The Battle of St. Lucia – 15 December 1778

by | Jun 27, 2016 | 1778, American Revolutionary War 1776-1783 | 0 comments

 

On 3 November, as the sailing season in North American waters drew to an end with the onset of winter, the French Toulon fleet of twelve sail of the line under the command of Vice-Admiral Jean Baptiste Charles Henri Hector, the Comte d’Estaing departed unfriendly Boston for the West Indies, having been re-provisioned with captures made by American privateers. On the same day a British troop convoy of some sixty vessels carrying five thousand men commanded by Major-General James Grant, escorted by two 64-gun ships, three of 50 guns, and three frigates under the command of Commodore William Hotham, left Staten Island for the Leeward Islands station. Here Rear-Admiral Hon. Samuel Barrington commanded with two sail of the line, the Prince of Wales 74 and the Boyne 70.

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Admiral hon. Samuel Barrington

On 25 November one vessel of the British convoy parted company in a violent storm and was captured by d’Estaing. Realising that a substantial British force was sailing south, the French admiral decided to make for Antigua to intercept it, but he remained there for just two days before departing for the island of Martinique, which he reached on 9 December. In fact Hotham was not bound for Antigua but instead was making for Carlisle Bay, Barbados, and he joined Barrington there on 10 December with the remaining fifty-nine transports. His arrival was expected, as the frigate Venus had sailed ahead and brought news of the approaching reinforcement to Barrington on 24 November.

Keeping the troops aboard the transports and displaying admirable logistical skill, Barrington and Hotham were underway two days later on 12 December and sailing to attack the French island of St. Lucia, some seventy miles away. An advance squadron consisting of the Ariadne 20, Captain Thomas Pringle, Ceres 18, Commander James Richard Dacres, Snake 12, Commander Billy Douglas, and the armed vessels Pelican 14 and Barbadoes 14 was sent to guard the approaches in order to prevent news of the expedition reaching the island, and once the fleet arrived these vessels would be stationed along the coast. Two of the three frigates that had sailed south with Hotham’s force, the Carysfort and Diamond, had by now been detached.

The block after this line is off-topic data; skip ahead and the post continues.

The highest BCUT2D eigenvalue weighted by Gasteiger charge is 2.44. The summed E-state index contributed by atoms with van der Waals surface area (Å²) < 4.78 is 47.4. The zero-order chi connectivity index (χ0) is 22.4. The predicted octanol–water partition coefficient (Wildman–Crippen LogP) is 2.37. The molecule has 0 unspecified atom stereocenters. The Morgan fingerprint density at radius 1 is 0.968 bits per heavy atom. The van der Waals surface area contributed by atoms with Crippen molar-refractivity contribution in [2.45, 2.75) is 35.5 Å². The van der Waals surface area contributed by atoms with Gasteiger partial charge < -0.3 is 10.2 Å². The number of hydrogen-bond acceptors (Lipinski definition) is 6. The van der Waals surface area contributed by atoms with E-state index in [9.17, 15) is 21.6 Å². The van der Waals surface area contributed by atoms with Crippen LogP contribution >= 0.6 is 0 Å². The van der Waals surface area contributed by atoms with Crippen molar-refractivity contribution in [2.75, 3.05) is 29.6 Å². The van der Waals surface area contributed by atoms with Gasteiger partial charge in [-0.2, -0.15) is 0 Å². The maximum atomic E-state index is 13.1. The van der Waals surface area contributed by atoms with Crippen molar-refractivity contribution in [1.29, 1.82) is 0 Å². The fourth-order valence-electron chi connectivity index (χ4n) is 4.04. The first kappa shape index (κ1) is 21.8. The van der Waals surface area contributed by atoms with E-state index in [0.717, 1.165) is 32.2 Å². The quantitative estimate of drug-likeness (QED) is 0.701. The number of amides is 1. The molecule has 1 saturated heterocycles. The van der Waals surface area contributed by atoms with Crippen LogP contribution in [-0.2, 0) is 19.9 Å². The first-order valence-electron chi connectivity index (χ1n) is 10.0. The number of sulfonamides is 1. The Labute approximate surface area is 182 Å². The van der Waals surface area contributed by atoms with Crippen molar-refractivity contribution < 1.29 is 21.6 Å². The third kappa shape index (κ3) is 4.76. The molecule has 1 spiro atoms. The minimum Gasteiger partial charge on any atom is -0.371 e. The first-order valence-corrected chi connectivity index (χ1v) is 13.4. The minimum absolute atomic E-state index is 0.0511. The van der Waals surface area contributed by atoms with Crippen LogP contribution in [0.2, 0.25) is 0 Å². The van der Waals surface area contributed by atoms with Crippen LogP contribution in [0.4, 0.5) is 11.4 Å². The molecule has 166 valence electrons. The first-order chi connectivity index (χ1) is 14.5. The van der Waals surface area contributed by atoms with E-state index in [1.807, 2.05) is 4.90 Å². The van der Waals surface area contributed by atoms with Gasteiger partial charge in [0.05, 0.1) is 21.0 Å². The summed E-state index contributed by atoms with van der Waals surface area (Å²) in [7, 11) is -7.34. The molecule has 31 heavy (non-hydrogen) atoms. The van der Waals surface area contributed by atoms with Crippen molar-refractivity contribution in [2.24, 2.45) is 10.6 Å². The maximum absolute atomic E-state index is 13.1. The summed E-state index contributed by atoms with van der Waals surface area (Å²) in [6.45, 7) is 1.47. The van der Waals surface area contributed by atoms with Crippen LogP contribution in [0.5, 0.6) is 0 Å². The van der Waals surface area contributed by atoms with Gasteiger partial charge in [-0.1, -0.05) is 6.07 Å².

Barrington’s fleet reached the Grande Cul-de-Sac in the early hours of the 13th and that morning disembarked more than half of the troops into their flat-boats preparatory to going ashore. Commodore Hotham, by now an expert in such operations, superintended the landings of the troops, being assisted by Captains Braithwaite, Onslow and Griffith. Meanwhile a French battery consisting of four twelve-pounder cannon that had been annoying the invaders was silenced by the Venus. After landing the remainder of the troops the next morning the army quickly progressed their assault in the face of French regulars and the island’s militia, taking Carenage Bay and driving the defenders into the jungle.

Inevitably word had by now reached Martinique that an attack on St. Lucia was underway, the intelligence being provided by an American privateer. Abandoning a planned attack on Barbados, d’Estaing with a substantial troop force of some nine thousand men that had been provided by the governor of Martinique, François Claude Amour, Marquis de Bouillé, set off for St. Lucia and arrived just before the sun went down on 14 December. Preceding d’Estaing was the Ariadne with signals aloft to the effect that an enemy fleet was in sight. The French arrival occurred as the British troops under Grant were completing their easy capture of the island, and it was one that threatened to swing the contest back in their favour. Yet although d’Estaing enjoyed a superiority in ships and apparently in all other respects, he forwent the obvious opportunity of attacking the British before they could make their defensive dispositions, and instead he disdainfully anchored off-shore to await the morning.

Barrington was not a man to waste the extra hours awarded him. His original plan had been to harbour the transports in Carenage Bay, but with d’Estaing’s arrival this was no longer possible. During the night he warped the fifty-odd transports into the anchorage of the Grande Cul-de-Sac whilst his men-of-war formed a line-of-battle across the entrance to the bay. The Isis 50 and the frigates were placed at the northern, windward, extremity and his flagship Prince of Wales 74 at the exposed leeward, southern, flank, the positions in between being filled by the St. Albans 64, Boyne 70, Nonsuch 64, Centurion 50 and Preston 50. Batteries were then erected on the shoreline and hills to further bolster the defence, and these dispositions were completed by 11 a.m. on the 15th.